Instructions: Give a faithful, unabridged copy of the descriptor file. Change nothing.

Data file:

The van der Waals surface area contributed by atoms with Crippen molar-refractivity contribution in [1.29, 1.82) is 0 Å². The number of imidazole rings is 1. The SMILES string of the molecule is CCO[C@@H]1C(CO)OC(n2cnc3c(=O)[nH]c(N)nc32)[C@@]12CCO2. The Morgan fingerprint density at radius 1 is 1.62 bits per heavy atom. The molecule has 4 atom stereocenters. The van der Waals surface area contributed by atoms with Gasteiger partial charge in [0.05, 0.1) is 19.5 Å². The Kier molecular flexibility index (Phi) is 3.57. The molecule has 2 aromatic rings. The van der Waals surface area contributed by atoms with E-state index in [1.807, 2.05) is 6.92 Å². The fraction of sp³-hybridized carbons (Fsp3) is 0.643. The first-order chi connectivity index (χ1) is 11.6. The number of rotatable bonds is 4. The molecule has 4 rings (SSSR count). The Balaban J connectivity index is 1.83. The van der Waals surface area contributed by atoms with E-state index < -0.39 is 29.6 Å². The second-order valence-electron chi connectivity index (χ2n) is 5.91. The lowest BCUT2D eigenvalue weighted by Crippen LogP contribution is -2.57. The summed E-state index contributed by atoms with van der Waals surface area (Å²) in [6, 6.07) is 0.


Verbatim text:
The van der Waals surface area contributed by atoms with Crippen molar-refractivity contribution in [1.29, 1.82) is 0 Å². The number of imidazole rings is 1. The SMILES string of the molecule is CCO[C@@H]1C(CO)OC(n2cnc3c(=O)[nH]c(N)nc32)[C@@]12CCO2. The Morgan fingerprint density at radius 1 is 1.62 bits per heavy atom. The molecule has 4 atom stereocenters. The van der Waals surface area contributed by atoms with Gasteiger partial charge in [0.05, 0.1) is 19.5 Å². The Kier molecular flexibility index (Phi) is 3.57. The molecule has 2 aromatic rings. The van der Waals surface area contributed by atoms with E-state index in [1.807, 2.05) is 6.92 Å². The fraction of sp³-hybridized carbons (Fsp3) is 0.643. The first-order chi connectivity index (χ1) is 11.6. The number of rotatable bonds is 4. The molecule has 4 rings (SSSR count). The Balaban J connectivity index is 1.83. The van der Waals surface area contributed by atoms with E-state index < -0.39 is 29.6 Å². The second-order valence-electron chi connectivity index (χ2n) is 5.91. The lowest BCUT2D eigenvalue weighted by Crippen LogP contribution is -2.57. The summed E-state index contributed by atoms with van der Waals surface area (Å²) in [6, 6.07) is 0.